I’ve gone on several rants lately on WeatherBrains about putting our content on Facebook and Twitter. My comments can easily be misunderstood to mean that I don’t think we should be on those platforms. Actually, in a way I don’t, but that is where the people are and if we want their attention we need to be where they are.
My biggest complaint, however, is how our industry, one of the most influential and powerful in the world, has let the current situation evolve without any input. Twitter launched in 2006, Facebook in 2004. The idea of serving users certainly pre-dates these services. But, stations sat, and watched, until, for the early adopters, some sort of perceived critical mass was reached, or, everyone else was doing it.
Read the latest essay from Terry Heaton. He writes about social media and the developing “second screen” experiences. One of the most interesting quotes is…
“I’m an even bigger supporter of local media companies playing offense in this changing and chaotic world.”
The key word is “offense”.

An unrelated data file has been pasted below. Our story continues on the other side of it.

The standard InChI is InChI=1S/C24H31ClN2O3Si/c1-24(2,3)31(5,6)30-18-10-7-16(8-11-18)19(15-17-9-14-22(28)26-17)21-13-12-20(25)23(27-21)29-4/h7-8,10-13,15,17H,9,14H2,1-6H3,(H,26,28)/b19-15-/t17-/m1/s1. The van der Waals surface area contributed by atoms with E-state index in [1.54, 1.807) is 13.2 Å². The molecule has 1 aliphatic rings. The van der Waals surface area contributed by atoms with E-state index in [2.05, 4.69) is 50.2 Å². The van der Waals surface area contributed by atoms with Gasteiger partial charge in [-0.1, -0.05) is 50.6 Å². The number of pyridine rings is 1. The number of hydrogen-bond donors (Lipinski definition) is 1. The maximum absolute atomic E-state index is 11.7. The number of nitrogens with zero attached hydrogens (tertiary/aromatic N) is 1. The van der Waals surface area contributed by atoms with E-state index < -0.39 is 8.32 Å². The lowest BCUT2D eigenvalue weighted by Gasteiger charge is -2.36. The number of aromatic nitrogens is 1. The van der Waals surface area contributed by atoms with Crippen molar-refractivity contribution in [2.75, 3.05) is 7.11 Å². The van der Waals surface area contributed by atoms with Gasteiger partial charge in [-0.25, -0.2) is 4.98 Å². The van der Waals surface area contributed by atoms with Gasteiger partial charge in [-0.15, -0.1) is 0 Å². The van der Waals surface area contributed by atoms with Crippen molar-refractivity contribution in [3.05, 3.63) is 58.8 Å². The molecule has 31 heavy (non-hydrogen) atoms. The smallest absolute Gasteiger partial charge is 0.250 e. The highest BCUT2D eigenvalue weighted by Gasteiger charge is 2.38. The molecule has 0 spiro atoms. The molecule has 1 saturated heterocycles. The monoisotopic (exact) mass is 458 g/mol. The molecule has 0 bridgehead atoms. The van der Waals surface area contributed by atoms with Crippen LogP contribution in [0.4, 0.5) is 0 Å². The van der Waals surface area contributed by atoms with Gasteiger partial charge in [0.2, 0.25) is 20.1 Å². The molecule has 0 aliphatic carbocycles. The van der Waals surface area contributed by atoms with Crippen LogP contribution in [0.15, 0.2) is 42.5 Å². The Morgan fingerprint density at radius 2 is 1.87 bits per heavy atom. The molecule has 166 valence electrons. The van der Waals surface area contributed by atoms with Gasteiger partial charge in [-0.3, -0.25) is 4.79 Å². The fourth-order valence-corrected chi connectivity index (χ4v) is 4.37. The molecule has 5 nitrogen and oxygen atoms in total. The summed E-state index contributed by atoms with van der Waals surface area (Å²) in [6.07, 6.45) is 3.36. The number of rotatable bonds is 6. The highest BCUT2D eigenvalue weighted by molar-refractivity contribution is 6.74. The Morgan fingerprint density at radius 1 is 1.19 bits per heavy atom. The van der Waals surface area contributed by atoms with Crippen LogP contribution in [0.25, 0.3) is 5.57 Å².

Most of the essay is about social media and the developing “second screen” experience. Take particular note of his discussion of the “attention” of the users. He makes a compelling argument that these experiences, while popular at the moment, are really taking the attention of the user away from the one paying the bills, the advertiser.
I’ve started a few small businesses over the years and one of the biggest lessons I’ve learned is that you can provide the best service or product in the world, but if the guy your are invoicing isn’t interested in paying, you’re dead.
So, what is the point? The “new media” pundits I listen to call for “leaders” not “managers”. Managers tack things on to other people’s products (Facebook, Twitter, Google+, second screens) and hope for the best. Leaders create those things that managers tack on to. The best way to forecast the future? Create it.